Singer-actor Tyrese is fed up with Black men and women experiencing “firsts” that white people have benefitted from for years.
Using his Instagram Stories to air out his grievances about the lack of opportunities that have been made to nonwhite individuals in corporate America, he wrote:
“I’m done with people announcing in 2021 the first BLACK WOMEN to? The first BLACK MAN to?…If this is a [first] you need to really look at your internal ‘racist’ practices and be ashamed that it’s your companies FIRST….In your next board meeting look around in the room and if you don’t SEE multiethnic faces and genders in your room that’s a direct reflection of YOU…We are always ready you just gotta open the door [sic] and let us in….-Us”
The singer’s outspoken nature is nothing new, but what inspired his recent soapbox moment is unknown. Nonetheless, the “Fast & The Furious” actor’s comments echo those of people calling out corporate America for not finding the value in employees of color until last year. In the wake of social protests, Americans, of both celebrity and non-celebrity stature, challenged big businesses to rectify their diversity and lack of inclusion shortcomings.
The response by several companies, including those identified as Fortune 500 companies, use initiatives to show they do in fact see the error in not hiring and promoting from the diverse pool of talent. Some businesses, such as Microsoft Corp. and hedge fund AltFinance committed to bridging the recruitment gap and committed millions to give people of color greater access to high-paying careers dominated by white counterparts.
“Data from human resources consulting company Mercer, 64% of workers in entry level positions are white. In the top executive ranks, however, 85% of positions are held by whites, demonstrating the promotion gap that minorities face,” according to “CNBC’s” deep dive into the impact diversity initiatives have had on Human Resources data. “And women and minorities continue to under-earn white male colleagues.”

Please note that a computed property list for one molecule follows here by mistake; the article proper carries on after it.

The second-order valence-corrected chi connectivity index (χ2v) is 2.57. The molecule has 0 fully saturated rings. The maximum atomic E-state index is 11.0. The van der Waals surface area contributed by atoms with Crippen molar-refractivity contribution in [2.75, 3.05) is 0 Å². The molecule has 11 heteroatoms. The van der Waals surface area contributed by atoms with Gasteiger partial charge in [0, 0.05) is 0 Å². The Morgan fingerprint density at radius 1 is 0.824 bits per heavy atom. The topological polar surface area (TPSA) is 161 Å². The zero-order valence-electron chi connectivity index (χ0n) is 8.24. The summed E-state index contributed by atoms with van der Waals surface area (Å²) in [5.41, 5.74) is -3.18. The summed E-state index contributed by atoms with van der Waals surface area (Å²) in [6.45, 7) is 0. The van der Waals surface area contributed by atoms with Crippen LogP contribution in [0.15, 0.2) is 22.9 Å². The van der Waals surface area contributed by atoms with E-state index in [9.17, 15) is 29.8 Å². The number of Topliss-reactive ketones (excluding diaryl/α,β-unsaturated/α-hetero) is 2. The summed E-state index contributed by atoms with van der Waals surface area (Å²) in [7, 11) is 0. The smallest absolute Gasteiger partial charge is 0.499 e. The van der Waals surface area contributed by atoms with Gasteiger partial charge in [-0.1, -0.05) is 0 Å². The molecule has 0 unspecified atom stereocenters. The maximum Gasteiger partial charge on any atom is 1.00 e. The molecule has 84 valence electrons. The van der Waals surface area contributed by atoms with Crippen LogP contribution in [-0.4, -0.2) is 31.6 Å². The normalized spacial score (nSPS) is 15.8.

Initiatives and checks are not easy fixes to systemic issues, but it is a start. While celebrating the 18th anniversary of his 40/40 Club, music-business mogul Jay-Z touched on how Roc Nation, an entertainment company co-founded by the newly minted billionaire, handles diversity.
“A lot of times people say things because it’s the topic of now and they don’t want to get themselves in a PR disaster, you know our company Roc Nation is 53 percent diverse, 51 percent female. We don’t have a diversity department it’s just who we are,” he explained to ET Canada. “So, you gotta get people in the room that live and breathe it, you know that’s the only thing that’s going to change, it can’t be you know write a check $250 million over ten years or whatever the things are, it’s something though, so I don’t wanna, but you know what I’m saying, you have to get the people from the culture in those rooms.”